The business decision to use XQuery or XSLT is, as are most decisions regarding which technology to use, a matter of BUSINESS REQUIREMENTS. yep. That's right. Same old, same old. It comes down to what you're trying to help your business accomplish.

XQuery looked all nice and cool and SQL-like, and more human-readable, and we spent most of the day discussing the various ins and outs of query construction. Yeah, we covered some overview stuff at the beginning, and some XPATH stuff in between, but we really spent most of our day looking at XQuery examples.

Six hours in, we switched from XQuery to XSLT 2.0, and looked at the nifty new features that make the 2.0 version a great improvement over the 1.0 version - Grouping, Sequences, Temporary Trees, MULTIPLE RESULT documents, and other stuff. Very cool - and more stuff you can go read all about at the W3C website, among other places.

OK... Back to the business requirements...

The fact of the matter is, XSLT is the language you want to use when your XML is not regular. Not predictable. Not data. Huh? Not data? Yeah. XSLT is the language you want to use when your XML is text. It was drummed into me early on in my XML life, that while all data was text, not all text was data. A very important distinction that I have passed on to pretty much every training class and presentation audience I've stood in front of.

Not all text is data.

Which means XQuery, as cool and simple as it is (besides the fact that it's all shiny new - OK - relatively new), is not the tool for processing narrative text.

Fact of the matter is, even though there's a serious overlap in capabilities between the two languages, you just aren't going to beat XSLT's capability to handle highly variable, presentation-oriented, and heavily recursive XML content. In short, don't fix what ain't broke. And don't move to the newer and cooler stuff because it's newer and cooler.

XQuery is a language for querying XML databases. It doesn't matter if that database is a fancy RDBMS, or an XML document. What does matter is that XQuery is dependent on predictably structured pieces of content that behave. You can slice and dice content from multiple sources, you can make new documents, but it's all predicated on content that has the regularity of data.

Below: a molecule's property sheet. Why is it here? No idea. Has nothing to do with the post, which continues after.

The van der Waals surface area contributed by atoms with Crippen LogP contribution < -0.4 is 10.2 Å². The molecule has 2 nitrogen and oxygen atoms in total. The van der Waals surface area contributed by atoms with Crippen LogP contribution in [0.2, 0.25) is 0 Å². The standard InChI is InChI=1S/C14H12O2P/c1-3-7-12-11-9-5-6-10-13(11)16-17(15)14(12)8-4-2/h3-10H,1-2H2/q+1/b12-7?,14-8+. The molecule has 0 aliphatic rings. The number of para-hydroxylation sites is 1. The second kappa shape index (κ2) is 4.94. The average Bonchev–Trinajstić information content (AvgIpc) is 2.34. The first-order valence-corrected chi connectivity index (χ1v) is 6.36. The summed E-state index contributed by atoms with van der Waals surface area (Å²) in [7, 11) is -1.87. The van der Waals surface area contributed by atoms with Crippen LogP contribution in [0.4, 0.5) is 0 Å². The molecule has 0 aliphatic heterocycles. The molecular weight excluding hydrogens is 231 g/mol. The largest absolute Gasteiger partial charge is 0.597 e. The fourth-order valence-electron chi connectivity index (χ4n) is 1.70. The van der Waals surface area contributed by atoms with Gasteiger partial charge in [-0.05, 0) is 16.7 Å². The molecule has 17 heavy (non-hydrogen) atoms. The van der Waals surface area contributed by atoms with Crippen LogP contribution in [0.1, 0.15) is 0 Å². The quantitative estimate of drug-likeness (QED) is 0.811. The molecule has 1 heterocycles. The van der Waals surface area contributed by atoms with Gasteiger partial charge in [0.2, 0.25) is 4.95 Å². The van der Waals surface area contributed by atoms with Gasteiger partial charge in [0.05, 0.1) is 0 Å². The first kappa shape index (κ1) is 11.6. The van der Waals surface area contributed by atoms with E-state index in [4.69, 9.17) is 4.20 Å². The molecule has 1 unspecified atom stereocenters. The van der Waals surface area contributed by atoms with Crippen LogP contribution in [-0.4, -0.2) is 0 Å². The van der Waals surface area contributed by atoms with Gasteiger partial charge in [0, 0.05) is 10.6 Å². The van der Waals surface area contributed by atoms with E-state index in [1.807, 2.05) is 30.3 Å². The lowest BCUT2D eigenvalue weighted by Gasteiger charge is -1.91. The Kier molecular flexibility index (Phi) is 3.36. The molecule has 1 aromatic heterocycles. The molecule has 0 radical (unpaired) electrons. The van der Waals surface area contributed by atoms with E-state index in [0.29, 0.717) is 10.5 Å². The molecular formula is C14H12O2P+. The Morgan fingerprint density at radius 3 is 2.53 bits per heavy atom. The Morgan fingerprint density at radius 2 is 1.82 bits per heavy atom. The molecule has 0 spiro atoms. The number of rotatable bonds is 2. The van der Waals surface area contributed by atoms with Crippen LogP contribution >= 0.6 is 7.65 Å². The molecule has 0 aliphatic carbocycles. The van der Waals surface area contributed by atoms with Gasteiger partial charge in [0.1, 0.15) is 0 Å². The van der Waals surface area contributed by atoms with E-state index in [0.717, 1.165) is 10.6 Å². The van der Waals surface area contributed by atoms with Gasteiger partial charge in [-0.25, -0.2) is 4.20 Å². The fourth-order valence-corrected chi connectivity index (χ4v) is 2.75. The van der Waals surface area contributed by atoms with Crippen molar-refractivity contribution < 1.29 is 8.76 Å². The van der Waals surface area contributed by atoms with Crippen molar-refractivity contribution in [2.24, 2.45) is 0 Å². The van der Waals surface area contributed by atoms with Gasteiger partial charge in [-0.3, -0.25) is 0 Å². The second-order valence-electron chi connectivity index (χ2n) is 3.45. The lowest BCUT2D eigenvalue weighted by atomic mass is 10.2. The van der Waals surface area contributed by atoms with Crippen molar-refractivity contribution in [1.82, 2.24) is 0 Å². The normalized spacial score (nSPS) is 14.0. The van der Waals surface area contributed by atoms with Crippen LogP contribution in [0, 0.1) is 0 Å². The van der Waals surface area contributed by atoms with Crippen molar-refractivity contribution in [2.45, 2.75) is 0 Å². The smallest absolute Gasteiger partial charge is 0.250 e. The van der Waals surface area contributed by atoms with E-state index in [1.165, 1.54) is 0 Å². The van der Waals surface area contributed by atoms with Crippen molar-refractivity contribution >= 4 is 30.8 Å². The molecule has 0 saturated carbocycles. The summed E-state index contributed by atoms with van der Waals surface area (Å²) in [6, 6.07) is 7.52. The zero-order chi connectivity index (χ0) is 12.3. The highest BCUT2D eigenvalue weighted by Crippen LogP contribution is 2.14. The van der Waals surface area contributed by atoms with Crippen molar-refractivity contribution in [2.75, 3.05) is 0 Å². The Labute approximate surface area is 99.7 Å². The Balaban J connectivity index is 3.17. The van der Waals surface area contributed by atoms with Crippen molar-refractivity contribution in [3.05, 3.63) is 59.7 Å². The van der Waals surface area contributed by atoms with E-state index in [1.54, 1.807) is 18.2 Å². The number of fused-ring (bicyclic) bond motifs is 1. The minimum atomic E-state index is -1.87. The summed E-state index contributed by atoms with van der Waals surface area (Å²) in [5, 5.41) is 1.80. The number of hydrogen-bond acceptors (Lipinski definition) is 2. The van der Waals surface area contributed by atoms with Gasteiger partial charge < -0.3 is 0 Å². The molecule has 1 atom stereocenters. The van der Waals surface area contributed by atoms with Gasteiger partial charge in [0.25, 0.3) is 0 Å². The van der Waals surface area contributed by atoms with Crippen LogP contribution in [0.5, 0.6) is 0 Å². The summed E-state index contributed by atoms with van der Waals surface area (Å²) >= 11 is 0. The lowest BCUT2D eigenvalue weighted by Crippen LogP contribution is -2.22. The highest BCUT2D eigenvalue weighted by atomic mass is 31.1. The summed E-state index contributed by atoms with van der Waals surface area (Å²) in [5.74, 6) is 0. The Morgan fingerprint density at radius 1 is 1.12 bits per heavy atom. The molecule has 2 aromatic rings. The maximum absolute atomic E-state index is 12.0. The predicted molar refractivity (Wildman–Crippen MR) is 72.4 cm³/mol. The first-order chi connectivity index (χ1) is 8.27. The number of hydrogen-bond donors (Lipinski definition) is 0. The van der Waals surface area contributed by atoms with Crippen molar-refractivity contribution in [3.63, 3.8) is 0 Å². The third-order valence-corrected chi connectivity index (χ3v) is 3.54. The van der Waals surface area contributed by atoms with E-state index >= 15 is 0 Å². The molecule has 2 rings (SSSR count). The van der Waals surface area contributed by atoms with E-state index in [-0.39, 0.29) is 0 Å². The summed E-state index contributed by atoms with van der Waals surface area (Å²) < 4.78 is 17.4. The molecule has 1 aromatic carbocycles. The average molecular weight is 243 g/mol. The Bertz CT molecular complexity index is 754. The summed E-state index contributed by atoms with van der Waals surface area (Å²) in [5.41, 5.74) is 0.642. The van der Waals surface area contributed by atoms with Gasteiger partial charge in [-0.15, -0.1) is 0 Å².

Text doesn't behave. Text isn't regular. Text can't be forced into a nice neat jello mold that you can produce over and over again.

I hadn't really compared the 2 standards before today, but now that I have, I plan to spend more time reading up on XSLT. Despite all my attempts to work in the world of data - the Access and SQL Server database training and implementations of my past - I work best with text. And while I really prefer to play with text in a graphic design environment, I do understand how structure implied by, or semantically applied to, text, makes it easier to do the graphic typography thing.

Conclusion: XQuery is very cool. I enjoyed learning about it. I just don't see a place for it in my immediate business activities when XSLT is standing behind me, beckoning enticingly with the giant Michael Kay Wrox books that I've purchased, but have yet to really study...

Then again... maybe there's a place for XQuery in the stuff that helps us process our narrative text... like maybe on the XML produced by an InfoPath form? Hmmm. I'll have to think about that.

In the meantime, dinner beckons, and I need cool my proverbial CPU for the remainder of the day.

I'm outta here.